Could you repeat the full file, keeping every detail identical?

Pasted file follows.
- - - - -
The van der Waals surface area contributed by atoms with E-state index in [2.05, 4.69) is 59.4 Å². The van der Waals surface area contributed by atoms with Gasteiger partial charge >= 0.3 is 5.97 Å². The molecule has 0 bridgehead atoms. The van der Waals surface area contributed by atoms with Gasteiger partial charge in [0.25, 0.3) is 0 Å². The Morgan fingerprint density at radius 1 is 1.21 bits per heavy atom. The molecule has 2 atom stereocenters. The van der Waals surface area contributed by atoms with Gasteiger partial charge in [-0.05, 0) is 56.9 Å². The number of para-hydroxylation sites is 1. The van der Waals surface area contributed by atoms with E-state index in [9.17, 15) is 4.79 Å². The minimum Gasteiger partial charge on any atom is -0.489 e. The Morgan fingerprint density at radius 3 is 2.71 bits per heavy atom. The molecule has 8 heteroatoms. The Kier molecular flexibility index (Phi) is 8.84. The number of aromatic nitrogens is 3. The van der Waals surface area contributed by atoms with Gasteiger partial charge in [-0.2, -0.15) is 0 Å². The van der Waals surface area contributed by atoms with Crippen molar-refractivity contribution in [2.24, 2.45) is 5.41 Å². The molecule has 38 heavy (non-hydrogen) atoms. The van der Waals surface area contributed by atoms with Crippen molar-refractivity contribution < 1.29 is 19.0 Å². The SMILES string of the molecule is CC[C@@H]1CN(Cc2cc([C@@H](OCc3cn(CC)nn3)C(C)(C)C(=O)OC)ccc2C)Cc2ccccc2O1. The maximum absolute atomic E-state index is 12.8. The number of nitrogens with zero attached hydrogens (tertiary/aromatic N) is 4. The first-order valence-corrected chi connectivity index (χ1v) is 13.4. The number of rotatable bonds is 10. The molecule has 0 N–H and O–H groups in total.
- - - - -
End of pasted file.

The van der Waals surface area contributed by atoms with E-state index in [2.05, 4.69) is 59.4 Å². The van der Waals surface area contributed by atoms with Gasteiger partial charge >= 0.3 is 5.97 Å². The molecule has 0 bridgehead atoms. The van der Waals surface area contributed by atoms with Gasteiger partial charge in [0.25, 0.3) is 0 Å². The Morgan fingerprint density at radius 1 is 1.21 bits per heavy atom. The molecule has 2 atom stereocenters. The van der Waals surface area contributed by atoms with Gasteiger partial charge in [-0.05, 0) is 56.9 Å². The number of para-hydroxylation sites is 1. The van der Waals surface area contributed by atoms with E-state index in [9.17, 15) is 4.79 Å². The minimum Gasteiger partial charge on any atom is -0.489 e. The Morgan fingerprint density at radius 3 is 2.71 bits per heavy atom. The molecule has 8 heteroatoms. The Kier molecular flexibility index (Phi) is 8.84. The number of aromatic nitrogens is 3. The van der Waals surface area contributed by atoms with Gasteiger partial charge in [-0.2, -0.15) is 0 Å². The van der Waals surface area contributed by atoms with Crippen molar-refractivity contribution in [2.24, 2.45) is 5.41 Å². The molecule has 38 heavy (non-hydrogen) atoms. The van der Waals surface area contributed by atoms with Crippen molar-refractivity contribution < 1.29 is 19.0 Å². The SMILES string of the molecule is CC[C@@H]1CN(Cc2cc([C@@H](OCc3cn(CC)nn3)C(C)(C)C(=O)OC)ccc2C)Cc2ccccc2O1. The maximum absolute atomic E-state index is 12.8. The number of nitrogens with zero attached hydrogens (tertiary/aromatic N) is 4. The first-order valence-corrected chi connectivity index (χ1v) is 13.4. The number of rotatable bonds is 10. The molecule has 0 N–H and O–H groups in total.